Bryan Stevenson, a lawyer and founder of the Equal Justice Initiative, which provides legal defense for the poor, the mentally challenged, children and the wrongly condemned has a new book called, "Just Mercy."
Union members try to stop anti-union bills
Four bills introduced at the state legislature target public employee unions. Supporters say the measures will save taxpayer’s money. But union members disagree. They showed up in force at the state capitol Thursday.
Hundreds of union members from around the state came to make their voices heard on four bills they consider anti-union. But as KJZZ’s Paul Atkinson reports from Phoenix, much of their effort took place behind-the-scenes.
JASON BATES: So can we speak to Debbie McCune Davis or Chad Campbell today?
PAUL ATKINSON: Jason Bates is at the security desk on the third floor of the House of Representatives. He and two other members of United Here, a local hospitality sector union, are making the rounds of the state capitol.
JASON BATES: And we’re private sector union members and these bills are targeting public sector union members and these bills are targeting public sector union workers, but we’re all standing together because we know an injury to one is an injury to all. So we have to come all together when our brothers and sisters are under attack.
ATKINSON: Two of the bills target union dues deducted from public employee paychecks. One prohibits unions from representing public workers in salary negotiations with local governments. Another forbids union leaders from drawing a government salary to do union related work. Bates fears these bills are only the beginning.
JASON BATES: They’re not going to stop at the public sector. If they succeed there, they’re going to come after us. So, we’re here we’re hear to talk to some of our elected officials and see if we can’t get the votes we need to stop this in its tracks.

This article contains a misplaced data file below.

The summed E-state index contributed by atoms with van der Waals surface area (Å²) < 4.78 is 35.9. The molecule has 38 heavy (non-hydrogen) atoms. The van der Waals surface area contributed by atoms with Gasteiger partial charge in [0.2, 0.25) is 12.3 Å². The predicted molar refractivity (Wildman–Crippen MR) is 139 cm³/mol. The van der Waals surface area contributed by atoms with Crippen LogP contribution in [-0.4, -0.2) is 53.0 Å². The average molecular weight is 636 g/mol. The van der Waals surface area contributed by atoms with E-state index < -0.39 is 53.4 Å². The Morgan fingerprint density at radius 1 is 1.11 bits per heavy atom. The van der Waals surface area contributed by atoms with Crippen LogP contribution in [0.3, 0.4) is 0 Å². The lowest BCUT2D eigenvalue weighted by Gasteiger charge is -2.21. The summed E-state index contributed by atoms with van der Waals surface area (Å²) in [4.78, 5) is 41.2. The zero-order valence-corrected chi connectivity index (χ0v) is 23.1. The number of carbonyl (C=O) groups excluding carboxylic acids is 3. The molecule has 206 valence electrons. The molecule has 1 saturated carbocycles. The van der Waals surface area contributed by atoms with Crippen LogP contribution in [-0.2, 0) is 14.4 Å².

ATKINSON: The two house members that represent Bates in west Phoenix are unavailable. But a lawmaker of another union member is, so the three dressed in red union T-shirts head back to meet with Lela Alston.
MICHAEL ANGULO: Representative Alston, Hi how are you?
LELA ALSTON: Come in, please.
MICHAEL ANGULO: Hi, how are you. I’m Michael Angulo. Nice to meet you.
LELA ALSTON: Hi, Michael. How are you?
JASON BATES: Jason Bates, nice to meet you.
LELA ALSTON: Nice meeting you.
MEL SHARP: My name is Mel Sharpe. Nice to meet you.
LELA ALSTON: Nice meeting you.
ATKINSON: The three sit down for a chat with Representative Alston who represents central Phoenix. They explain their concerns about the anti-union bills and the effect they could have on driving down wages for all. But, Jason Bates asks for more than just Alston’s support.
JASON BATES: We don’t just need the votes, we need leadership in putting a stop to this.
ATKINSON: That may not be easy, says Alston, because Republicans -— who support the bills -- have a supermajority in both legislative chambers.
ALSTON: An attack on teachers, firefighters, state employees, police officers, those folks making our families safe, secure and educated every day, I think is very, very wrong. But with the supermajority, I’ve been surprised that they’ve been able to hold.
ATKINSON: One Republican lawmaker who met with union members from her district is Kate Brophy McGee of Phoenix. Brophy McGee says lawmakers have been so busy many haven’t had a chance to get up to speed on the union bills in question. Then, there’s the matter of who to believe.
KATE BROPHY MCGEE: It’s very hard to separate fact from fiction. So that lends itself to maybe inflammatory statements on either side. But its not an accurate depiction of the reality of either the bills or their issues with the bills. It’s more theatre.
ATKINSON: The two bills passed by the Senate have yet to be scheduled for votes in the House. In the meantime, Jason Bates and his union colleagues hope their trip to the capitol will help make a difference in the outcome.